Each divorce can include varying arrangements to address specific needs based on the household’s circumstances. Sometimes, a family has one parent earning income and the other serving as a full-time homemaker. These situations can be complex, potentially warranting long-term spousal support if needed.
This setup, also known as permanent spousal support, happens if a spouse earns significantly more than the other party. However, the court considers specific factors before ordering this type of support, such as the marriage’s duration and additional financial information. These details can also affect the schedule of payments and their amount.
Determining long-term spousal support’s duration
Despite being called long-term or permanent, this option can end under specific conditions. In California, the court can grant the divorce and indicate an end date that accommodates each party’s needs. Other times, the court can issue an order ending support payments based on developments after finalizing the divorce. Specific significant life events can also end spousal support payments automatically, such as remarriage and death of either party.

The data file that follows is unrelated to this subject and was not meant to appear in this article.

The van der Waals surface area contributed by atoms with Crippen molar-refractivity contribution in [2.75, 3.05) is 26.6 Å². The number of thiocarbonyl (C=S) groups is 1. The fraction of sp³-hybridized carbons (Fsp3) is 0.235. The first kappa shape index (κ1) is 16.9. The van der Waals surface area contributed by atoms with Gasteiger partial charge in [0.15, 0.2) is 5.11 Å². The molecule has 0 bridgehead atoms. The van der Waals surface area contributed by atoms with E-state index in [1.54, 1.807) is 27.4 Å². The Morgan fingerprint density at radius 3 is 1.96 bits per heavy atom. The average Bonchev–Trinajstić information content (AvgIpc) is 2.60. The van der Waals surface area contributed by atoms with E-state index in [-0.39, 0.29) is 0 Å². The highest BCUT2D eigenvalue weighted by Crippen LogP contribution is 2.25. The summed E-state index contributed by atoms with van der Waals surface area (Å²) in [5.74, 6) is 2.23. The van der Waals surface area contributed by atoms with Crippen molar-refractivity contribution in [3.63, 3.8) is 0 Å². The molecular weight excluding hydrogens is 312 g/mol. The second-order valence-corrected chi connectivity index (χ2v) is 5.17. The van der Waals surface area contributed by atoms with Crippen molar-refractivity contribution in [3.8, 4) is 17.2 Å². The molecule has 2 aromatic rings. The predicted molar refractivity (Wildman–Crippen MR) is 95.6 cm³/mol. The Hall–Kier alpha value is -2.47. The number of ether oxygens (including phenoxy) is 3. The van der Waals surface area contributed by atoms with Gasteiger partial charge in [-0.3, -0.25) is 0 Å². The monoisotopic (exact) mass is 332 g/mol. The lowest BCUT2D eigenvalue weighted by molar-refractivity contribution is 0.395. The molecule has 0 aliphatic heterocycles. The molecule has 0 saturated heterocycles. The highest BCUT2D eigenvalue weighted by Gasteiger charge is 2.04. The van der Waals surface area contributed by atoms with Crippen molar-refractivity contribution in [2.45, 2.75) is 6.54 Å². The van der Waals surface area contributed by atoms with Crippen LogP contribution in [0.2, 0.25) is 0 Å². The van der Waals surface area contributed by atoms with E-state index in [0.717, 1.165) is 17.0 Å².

Allowing long-term spousal support based on necessity
After learning about the household and each party’s financial status, the court may only allow this arrangement on a case-to-case basis. Usually, the court uses diverse factors to justify its necessity, including each party’s income, physical condition, standard of living and employability.
A judge may also limit the support’s amount and duration according to what resources the receiving spouse might need to become independent financially over time. Additionally, this arrangement can undergo numerous adjustments to address the unique needs of each party so they do not have to go broke after the divorce.